That was about the same time someone figured out that people were willing pump their own gas if it meant saving money, that cheap beats good as sure as rock beats scissors .  No-frills labels started showing up in the grocery stores.  Superstore savings won out over Mom and Pop service-with-a-smile.  Everyone was looking for new ways to shrink that price tag and pump up profits.  

Turns out one of the easier corners to cut is man-hours.

Skip ahead.  These days, online shops are beating old school retail bloody, and store clerks are an endangered species.  If one central customer service center can handle those few customers unable to make their purchases, if one warehouse can ship anywhere in the world, why would anyone want to mess with all those retail outlets and all the headaches of stocking and staffing the same shop over and over again in town after town?

We're not losing every job out there.  We aren't becoming slaves to our robotic masters.  That’s not where this is leading.  There will always be some need for some human effort and oversight, but we are getting much, much more efficient.  We can meet higher demand with fewer man-hours, and we're only going to get better.  That means that, as we go on, jobs are going to get harder to come by. 

The upshot is that manpower is cheaper.  There are more man-hours available for sale than there are jobs to fill those hours.  Great if you’re running a business, not so much if you’re running a household.  It takes more time at work to pay the bills, never mind disposable cash or savings.  When there just isn't more work available, folks have to make do with less.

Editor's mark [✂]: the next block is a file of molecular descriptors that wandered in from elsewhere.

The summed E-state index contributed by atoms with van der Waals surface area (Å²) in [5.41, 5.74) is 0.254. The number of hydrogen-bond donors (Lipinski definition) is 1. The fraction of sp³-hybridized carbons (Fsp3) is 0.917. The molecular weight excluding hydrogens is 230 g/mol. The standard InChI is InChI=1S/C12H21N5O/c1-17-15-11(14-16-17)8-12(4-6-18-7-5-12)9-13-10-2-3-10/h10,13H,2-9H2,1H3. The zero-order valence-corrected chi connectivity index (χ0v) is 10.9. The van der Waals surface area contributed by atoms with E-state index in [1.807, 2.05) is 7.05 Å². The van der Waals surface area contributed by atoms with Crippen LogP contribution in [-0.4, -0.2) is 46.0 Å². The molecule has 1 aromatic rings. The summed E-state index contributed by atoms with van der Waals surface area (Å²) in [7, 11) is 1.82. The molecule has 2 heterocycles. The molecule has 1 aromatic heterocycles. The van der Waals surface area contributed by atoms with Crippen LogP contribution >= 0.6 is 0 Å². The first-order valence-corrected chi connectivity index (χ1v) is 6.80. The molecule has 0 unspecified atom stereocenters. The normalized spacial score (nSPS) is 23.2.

Business owners are likely to tell you that labor is still too expensive, and it may very well be that the price of hiring someone has gone up where you live.  To be honest, I haven’t the faintest, and that’s not what I’m talking about.  

I'm not talking about what the employer pays out.  I'm talking about what the employee gets for an hour of his work, about how many hours it takes to fill the fridge and keep the lights on, about how many hours it takes to stay afloat.

Once, families were able to live comfortably on the sold time and effort of one family member.  For most of us, that’s never going to be possible again.  It takes more hours these days to meet the bills, never mind disposable income and savings.